Meet Porter Teleo, a Wall Covering and Fabric Studio in Kansas City
Kelly Porter and Bridgett Cochran met at a Kansas City coffee shop. Porter is a fine artist, Cochran an interior designer. They bonded instantly, recognizing a shared zeal for hard work and creative risk-taking. Within a year, they launched Porter Teleo, a hand-painted wallpaper company. A darling of designers and the luxe stuff of Pinterest fantasies, their work has redefined the wall covering category.
So, why wallpaper?
KP: Not long after meeting, we were looking through my portfolio, and Bridgett was asking me about different kinds of printmaking—intaglio and etching and lithographs. I had an art perspective, and she had a product and interior design perspective. We realized we had skill sets that were different but could combine to create something to meet both of those worlds.
What makes Porter Teleo wall coverings different from typical wallpaper?
BC: The human eye can quickly pick up on a trackable repeat. Even when our wall coverings feature repeatable elements in a pattern, each panel will be a little different because they're painted by hand. So they feel more like a large-scale art installation.
KP: Right. A person doesn't need a background in art or design to pick up on mass production. If you see something rare and special, you know. When you're in a room with one of our wall coverings, you see how the light and shadows fall on it. And you can touch it. The quality—it's just breathtaking.
It does feel completely different. More tactile. Tell me about the paper you use.
KP: If you start with the best materials, the quality is immediately better—like the ingredients for a recipe. Wall covering companies have tried to mimic the hand and sensibility of fine-art paper, but nothing matches the up-close nuances. This paper comes from the mountains in Japan and has been made the same way for so long. It's beautiful before we touch it with any ink.
Where do new patterns start?
KP: We never look at the industry or our collection and say, "We don't have a plaid, so we need a plaid." There's a process. You find one little thing that's the first spark or glimpse of the idea. Then you investigate it—sketch it and think about it in different ways. Then you think about scale, and color at the end. Scale is a big step. When you look at a little sketch, it's very different from deciding what its ultimate expression will be.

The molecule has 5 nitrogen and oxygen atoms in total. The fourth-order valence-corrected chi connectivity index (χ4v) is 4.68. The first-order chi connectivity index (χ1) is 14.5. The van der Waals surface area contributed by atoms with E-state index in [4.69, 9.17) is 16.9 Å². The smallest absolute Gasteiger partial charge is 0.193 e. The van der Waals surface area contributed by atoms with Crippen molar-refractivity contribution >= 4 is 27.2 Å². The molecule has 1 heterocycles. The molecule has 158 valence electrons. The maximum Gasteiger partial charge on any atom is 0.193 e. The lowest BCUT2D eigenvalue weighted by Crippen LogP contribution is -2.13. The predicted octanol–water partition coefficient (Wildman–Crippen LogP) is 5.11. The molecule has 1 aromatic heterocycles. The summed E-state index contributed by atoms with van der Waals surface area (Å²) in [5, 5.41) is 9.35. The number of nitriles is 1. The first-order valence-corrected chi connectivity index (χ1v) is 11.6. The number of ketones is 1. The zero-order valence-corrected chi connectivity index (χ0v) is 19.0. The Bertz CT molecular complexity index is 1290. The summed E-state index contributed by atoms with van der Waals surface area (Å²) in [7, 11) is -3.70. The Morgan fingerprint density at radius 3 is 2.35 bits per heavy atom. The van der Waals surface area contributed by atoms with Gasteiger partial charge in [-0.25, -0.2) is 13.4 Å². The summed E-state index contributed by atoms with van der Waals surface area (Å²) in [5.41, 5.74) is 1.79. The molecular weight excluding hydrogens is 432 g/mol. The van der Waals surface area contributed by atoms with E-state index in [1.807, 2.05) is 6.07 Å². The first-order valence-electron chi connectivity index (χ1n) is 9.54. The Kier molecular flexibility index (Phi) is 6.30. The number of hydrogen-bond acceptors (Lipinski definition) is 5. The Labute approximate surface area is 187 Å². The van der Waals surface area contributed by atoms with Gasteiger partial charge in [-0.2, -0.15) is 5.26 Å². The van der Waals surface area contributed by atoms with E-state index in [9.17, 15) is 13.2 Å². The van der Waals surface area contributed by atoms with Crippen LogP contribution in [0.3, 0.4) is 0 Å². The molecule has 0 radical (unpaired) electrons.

You compared your wall coverings to art installations. What artists or periods inform your work?
BC: Our range of inspiration has broadened over time, but Abstract Expressionism underlies everything we do.
KP: Specifically, I love Francesco Clemente, Cecily Brown and Cy Twombly. You can see some of that influence in the pieces.
A team of fine artists— many women and alums of the Kansas City Art Institute—executes your designs. Describe your studio.
KP: Our culture is so emotionally and intellectually intelligent. Our team is always listening to podcasts and books on tape. That's the culture in here, to be a creative explorer. It's very compassionate and very real.
BC: We're very protective of it.
KP: Because it is really special. It's great to come to work every day where the energy is positive, and people support each other in their jobs and also in their lives.
Pros often suggest using wallpaper in smaller spaces, due to cost or nerves. Make the case for going big.
BC Even though our patterns are large-scale, I've seen small spaces done so well with our coverings—like an installation of our 36-inch-wide ink blots on the ceiling of an entry. A small space like a powder room is an easier commitment. But there is no substitute for the boldness and bravery of a designer who does all four walls in a dining room, with drapery to match, and hangs a beautiful artwork on top of it—it's an amazing pushed-to-the-limit look.
This conversation has been edited for length and clarity.